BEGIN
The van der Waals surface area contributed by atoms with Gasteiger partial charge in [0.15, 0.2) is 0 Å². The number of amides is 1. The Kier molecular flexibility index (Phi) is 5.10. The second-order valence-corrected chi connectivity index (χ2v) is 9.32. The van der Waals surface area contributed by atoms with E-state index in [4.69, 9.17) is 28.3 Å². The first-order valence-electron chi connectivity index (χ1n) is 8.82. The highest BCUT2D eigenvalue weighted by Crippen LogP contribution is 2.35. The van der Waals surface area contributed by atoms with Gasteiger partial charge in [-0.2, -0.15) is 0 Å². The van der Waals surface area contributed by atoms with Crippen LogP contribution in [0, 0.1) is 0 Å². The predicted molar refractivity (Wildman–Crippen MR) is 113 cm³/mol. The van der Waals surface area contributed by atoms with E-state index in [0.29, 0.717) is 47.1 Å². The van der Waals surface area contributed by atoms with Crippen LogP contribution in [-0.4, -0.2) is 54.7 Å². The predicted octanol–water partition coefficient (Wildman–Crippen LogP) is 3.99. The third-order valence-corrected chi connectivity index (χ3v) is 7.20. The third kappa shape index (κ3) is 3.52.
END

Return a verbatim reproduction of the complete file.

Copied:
The van der Waals surface area contributed by atoms with Gasteiger partial charge in [0.15, 0.2) is 0 Å². The number of amides is 1. The Kier molecular flexibility index (Phi) is 5.10. The second-order valence-corrected chi connectivity index (χ2v) is 9.32. The van der Waals surface area contributed by atoms with E-state index in [4.69, 9.17) is 28.3 Å². The first-order valence-electron chi connectivity index (χ1n) is 8.82. The highest BCUT2D eigenvalue weighted by Crippen LogP contribution is 2.35. The van der Waals surface area contributed by atoms with Gasteiger partial charge in [-0.2, -0.15) is 0 Å². The van der Waals surface area contributed by atoms with Crippen LogP contribution in [0, 0.1) is 0 Å². The predicted molar refractivity (Wildman–Crippen MR) is 113 cm³/mol. The van der Waals surface area contributed by atoms with E-state index in [0.29, 0.717) is 47.1 Å². The van der Waals surface area contributed by atoms with Crippen LogP contribution in [-0.4, -0.2) is 54.7 Å². The predicted octanol–water partition coefficient (Wildman–Crippen LogP) is 3.99. The third-order valence-corrected chi connectivity index (χ3v) is 7.20. The third kappa shape index (κ3) is 3.52.